By MARILYN TINNIN
The MSU Bulldogs called March 24, 2015, a “historic day.” Some would call it a coup of epic proportions. The new head basketball coach at MSU would be Ben Howland, former head basketball coach at UCLA, a guy with a resume longer than your arm and accolades that run even longer. State fans were beside themselves—and rightly so.
Athletic Director Scott Stricklin says that although MSU was initially attracted to Ben Howland’s winning record, the more the committee learned about the man himself, the more there was to respect far beyond his coaching abilities.
He is, first of all, a family man. A father and a grandfather, he has been married for 35 years to Kim, whom he met while playing basketball at Utah’s Weber State. A point and shooting guard, Ben was named the team’s Most Valuable Defensive Player in 1979 and 1980, leading the Wildcats to two Big Sky championships and a pair of NCAA Tournament appearances. Kim was part of the cheerleading squad, and she still cheers as hard as she ever did for Ben Howland. They are in this whole basketball-coaching thing together.
They have lived West Coast to East Coast and Southwest in between. In their recent move from California to Mississippi, the couple left behind two grown children: son Adam, who is a graduate of Pepperdine University and presently serves as the Assistant District Attorney in Santa Barbara; and their daughter, Meredith, who is a pediatric oncology nurse at UCLA hospital. Adam and his wife, Bridgette, are the parents of four-year-old Ben Howland II and three-month-old Eli. It takes no persuasion whatsoever to get “Big Grandpa” to pull out his phone and show a montage of family photos.
Being “Big Grandpa” to four-year-old Ben II, and three-month-old Eli, is a role the coach is passionate about!Despite leaving their close family behind, they have adapted to the Deep South as if they have always been here. Kim and Ben wasted no time plugging into their new hometown. They are members of Crosspoint Church, which presently meets in the Campus Sportsplex. Kim teaches the kindergarteners on Sunday evenings and Ben says, “We love our church,” adding that one thing he particularly enjoys is the fact that it attracts so many students.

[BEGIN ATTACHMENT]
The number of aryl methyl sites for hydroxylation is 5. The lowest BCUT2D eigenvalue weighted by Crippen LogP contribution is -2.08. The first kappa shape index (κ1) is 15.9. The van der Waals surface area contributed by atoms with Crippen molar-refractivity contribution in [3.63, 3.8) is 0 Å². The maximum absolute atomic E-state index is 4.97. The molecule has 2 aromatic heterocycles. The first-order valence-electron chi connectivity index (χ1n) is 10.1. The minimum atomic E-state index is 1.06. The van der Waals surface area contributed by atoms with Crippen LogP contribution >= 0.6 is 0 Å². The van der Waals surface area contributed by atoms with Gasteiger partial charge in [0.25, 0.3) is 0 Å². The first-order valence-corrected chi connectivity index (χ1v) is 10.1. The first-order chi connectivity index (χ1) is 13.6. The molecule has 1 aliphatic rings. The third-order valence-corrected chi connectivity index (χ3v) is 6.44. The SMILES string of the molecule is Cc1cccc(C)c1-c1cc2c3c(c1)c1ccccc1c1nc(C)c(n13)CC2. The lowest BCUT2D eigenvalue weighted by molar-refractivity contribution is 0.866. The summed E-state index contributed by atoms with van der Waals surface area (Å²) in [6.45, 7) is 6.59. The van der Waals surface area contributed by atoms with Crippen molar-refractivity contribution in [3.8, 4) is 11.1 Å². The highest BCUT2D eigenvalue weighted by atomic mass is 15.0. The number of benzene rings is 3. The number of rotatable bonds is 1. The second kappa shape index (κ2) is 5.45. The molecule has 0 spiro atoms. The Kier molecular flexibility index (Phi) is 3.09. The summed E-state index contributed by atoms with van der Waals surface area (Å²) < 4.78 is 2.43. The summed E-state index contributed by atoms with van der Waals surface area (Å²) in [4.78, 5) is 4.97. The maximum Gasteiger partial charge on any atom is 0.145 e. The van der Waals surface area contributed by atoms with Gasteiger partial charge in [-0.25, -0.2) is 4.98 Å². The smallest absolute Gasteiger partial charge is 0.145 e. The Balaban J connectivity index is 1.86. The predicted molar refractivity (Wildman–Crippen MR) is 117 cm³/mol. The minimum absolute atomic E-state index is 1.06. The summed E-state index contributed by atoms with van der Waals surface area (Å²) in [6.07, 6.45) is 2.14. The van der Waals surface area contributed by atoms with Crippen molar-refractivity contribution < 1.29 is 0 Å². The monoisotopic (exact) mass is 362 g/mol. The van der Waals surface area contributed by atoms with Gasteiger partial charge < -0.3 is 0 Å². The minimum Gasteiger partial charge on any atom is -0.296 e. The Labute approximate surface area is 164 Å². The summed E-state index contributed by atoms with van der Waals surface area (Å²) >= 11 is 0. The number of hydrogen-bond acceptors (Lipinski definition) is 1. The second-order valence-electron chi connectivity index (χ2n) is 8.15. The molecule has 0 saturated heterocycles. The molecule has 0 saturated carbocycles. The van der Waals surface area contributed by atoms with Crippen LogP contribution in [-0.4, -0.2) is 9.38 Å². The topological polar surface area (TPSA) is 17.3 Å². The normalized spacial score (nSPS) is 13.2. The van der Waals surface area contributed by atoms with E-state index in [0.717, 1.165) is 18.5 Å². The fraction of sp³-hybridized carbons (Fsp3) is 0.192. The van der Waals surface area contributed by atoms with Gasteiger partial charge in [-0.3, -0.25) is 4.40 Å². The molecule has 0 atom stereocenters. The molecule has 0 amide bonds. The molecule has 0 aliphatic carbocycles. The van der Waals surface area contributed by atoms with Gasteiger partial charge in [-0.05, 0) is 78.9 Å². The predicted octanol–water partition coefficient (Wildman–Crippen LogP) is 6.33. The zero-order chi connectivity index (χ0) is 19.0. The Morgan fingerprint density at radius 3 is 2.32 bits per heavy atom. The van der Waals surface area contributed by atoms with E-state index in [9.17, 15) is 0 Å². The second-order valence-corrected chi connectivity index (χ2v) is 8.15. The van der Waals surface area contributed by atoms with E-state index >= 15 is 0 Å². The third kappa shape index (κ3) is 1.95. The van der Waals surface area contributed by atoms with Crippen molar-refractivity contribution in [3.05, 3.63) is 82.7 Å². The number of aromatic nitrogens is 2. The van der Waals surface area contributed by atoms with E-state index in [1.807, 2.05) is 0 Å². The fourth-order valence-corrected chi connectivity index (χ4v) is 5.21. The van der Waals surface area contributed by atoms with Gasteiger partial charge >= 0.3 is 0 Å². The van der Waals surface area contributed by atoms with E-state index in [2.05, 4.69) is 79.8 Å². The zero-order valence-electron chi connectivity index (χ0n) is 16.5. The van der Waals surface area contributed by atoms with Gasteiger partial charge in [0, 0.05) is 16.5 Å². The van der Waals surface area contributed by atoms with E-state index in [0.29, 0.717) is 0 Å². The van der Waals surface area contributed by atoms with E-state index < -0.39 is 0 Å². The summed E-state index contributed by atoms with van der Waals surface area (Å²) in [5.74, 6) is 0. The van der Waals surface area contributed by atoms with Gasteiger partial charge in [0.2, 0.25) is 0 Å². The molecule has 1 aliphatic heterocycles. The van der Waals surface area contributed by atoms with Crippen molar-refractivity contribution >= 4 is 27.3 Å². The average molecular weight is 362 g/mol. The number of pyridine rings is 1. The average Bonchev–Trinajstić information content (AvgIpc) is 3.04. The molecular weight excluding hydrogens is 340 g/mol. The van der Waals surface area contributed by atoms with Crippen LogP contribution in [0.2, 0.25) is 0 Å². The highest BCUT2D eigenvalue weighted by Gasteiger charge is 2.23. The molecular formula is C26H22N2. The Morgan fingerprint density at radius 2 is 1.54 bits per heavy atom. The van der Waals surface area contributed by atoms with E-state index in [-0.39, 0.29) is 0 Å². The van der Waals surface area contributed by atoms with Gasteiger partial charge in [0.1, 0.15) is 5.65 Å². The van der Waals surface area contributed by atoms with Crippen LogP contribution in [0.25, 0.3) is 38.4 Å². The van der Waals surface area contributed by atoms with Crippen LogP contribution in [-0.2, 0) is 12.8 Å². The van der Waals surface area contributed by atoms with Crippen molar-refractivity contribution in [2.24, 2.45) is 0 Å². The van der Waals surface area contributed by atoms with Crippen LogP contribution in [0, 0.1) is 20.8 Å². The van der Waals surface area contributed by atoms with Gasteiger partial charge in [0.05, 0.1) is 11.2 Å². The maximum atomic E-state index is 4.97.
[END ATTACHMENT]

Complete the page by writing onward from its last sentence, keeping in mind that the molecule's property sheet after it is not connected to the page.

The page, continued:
Ben Howland is the second of four siblings—three boys and one girl—born to Robert and Mary Howland. His ecclesiastical roots are deep. His mother was the daughter of missionaries to China, where she was born and spent much of her childhood. His dad was a Presbyterian minister who just happened to be participating in his own ordination service on the very day Ben was being born at a nearby hospital in Lebanon, Oregon. If anyone ever deserved the label, “Cradle Christian,” I suppose Ben Howland does. He simply never knew anything else.
He was still a toddler when his dad accepted a job as the pastor for the students at the University of California at Santa Barbara, a place that will always feel like home to him. He began grade school there and made lifelong friends. His family lived in Goleta, and this was home until his dad took a church in Norwalk. It was about 120 miles south and meant a new school, new friends, and a whole new social structure to try to fit into.
That move was hard. He will never forget how hard it was for a 15-year-old, and therefore, in dealing with his own children decades later, he has always been sensitive to their individual struggles when it came to starting over in a new school with new friends and new expectations.
How thrilled he was when he graduated from high school and had the opportunity to play basketball at Santa Barbara City College where he reunited with many of his old grade school buddies.
His passion for basketball began when he was a third grader spending afternoons at the Goleta Boys Club. He simply fell in love with the sport. He loved everything about it—the pace, the skills, and the teamwork. His forever, best friend Tom Demarcus reminds him from time to time that he so remembers the day when they were twelve year olds that Ben told him, “I will be a Division I Basketball coach one day!” His ambition and drive never wavered. He knew early on exactly what he wanted to do.
And all these years later—he is just as committed. He is totally energized by the whole phenomena of recruiting, coaching, and competing.
Becoming a Coach
Kim and Ben married in 1981. Ben was a graduate assistant at Gonzaga University in Spokane. The very next year he became an assistant coach at the University of California at Santa Barbara. It was a fertile learning experience.
Northern Arizona University hired him as head coach in 1994. The young Howland family moved to Flagstaff where Ben’s team won conference championships two years in a row and was also awarded a first-ever appearance in the NCAA tournament. Other prestigious schools noticed.